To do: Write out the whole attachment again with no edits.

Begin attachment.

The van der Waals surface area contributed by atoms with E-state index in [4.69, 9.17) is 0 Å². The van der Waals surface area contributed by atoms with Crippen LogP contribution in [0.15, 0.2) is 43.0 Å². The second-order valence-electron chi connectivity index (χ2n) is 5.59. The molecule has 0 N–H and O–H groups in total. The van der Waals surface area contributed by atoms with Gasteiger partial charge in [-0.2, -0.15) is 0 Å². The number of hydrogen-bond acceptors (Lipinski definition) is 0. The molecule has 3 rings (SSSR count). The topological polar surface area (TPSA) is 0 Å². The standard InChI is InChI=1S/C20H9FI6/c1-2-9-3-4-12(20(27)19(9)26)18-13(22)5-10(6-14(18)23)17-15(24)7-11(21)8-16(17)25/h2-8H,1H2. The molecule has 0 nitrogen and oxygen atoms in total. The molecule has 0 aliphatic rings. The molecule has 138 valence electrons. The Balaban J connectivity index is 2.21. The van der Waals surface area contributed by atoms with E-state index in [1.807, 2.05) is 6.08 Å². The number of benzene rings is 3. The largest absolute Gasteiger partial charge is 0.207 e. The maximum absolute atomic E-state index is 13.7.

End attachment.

The van der Waals surface area contributed by atoms with E-state index in [4.69, 9.17) is 0 Å². The van der Waals surface area contributed by atoms with Crippen LogP contribution in [0.15, 0.2) is 43.0 Å². The second-order valence-electron chi connectivity index (χ2n) is 5.59. The molecule has 0 N–H and O–H groups in total. The van der Waals surface area contributed by atoms with Gasteiger partial charge in [-0.2, -0.15) is 0 Å². The number of hydrogen-bond acceptors (Lipinski definition) is 0. The molecule has 3 rings (SSSR count). The topological polar surface area (TPSA) is 0 Å². The standard InChI is InChI=1S/C20H9FI6/c1-2-9-3-4-12(20(27)19(9)26)18-13(22)5-10(6-14(18)23)17-15(24)7-11(21)8-16(17)25/h2-8H,1H2. The molecule has 0 nitrogen and oxygen atoms in total. The molecule has 0 aliphatic rings. The molecule has 138 valence electrons. The Balaban J connectivity index is 2.21. The van der Waals surface area contributed by atoms with E-state index in [1.807, 2.05) is 6.08 Å². The number of benzene rings is 3. The largest absolute Gasteiger partial charge is 0.207 e. The maximum absolute atomic E-state index is 13.7.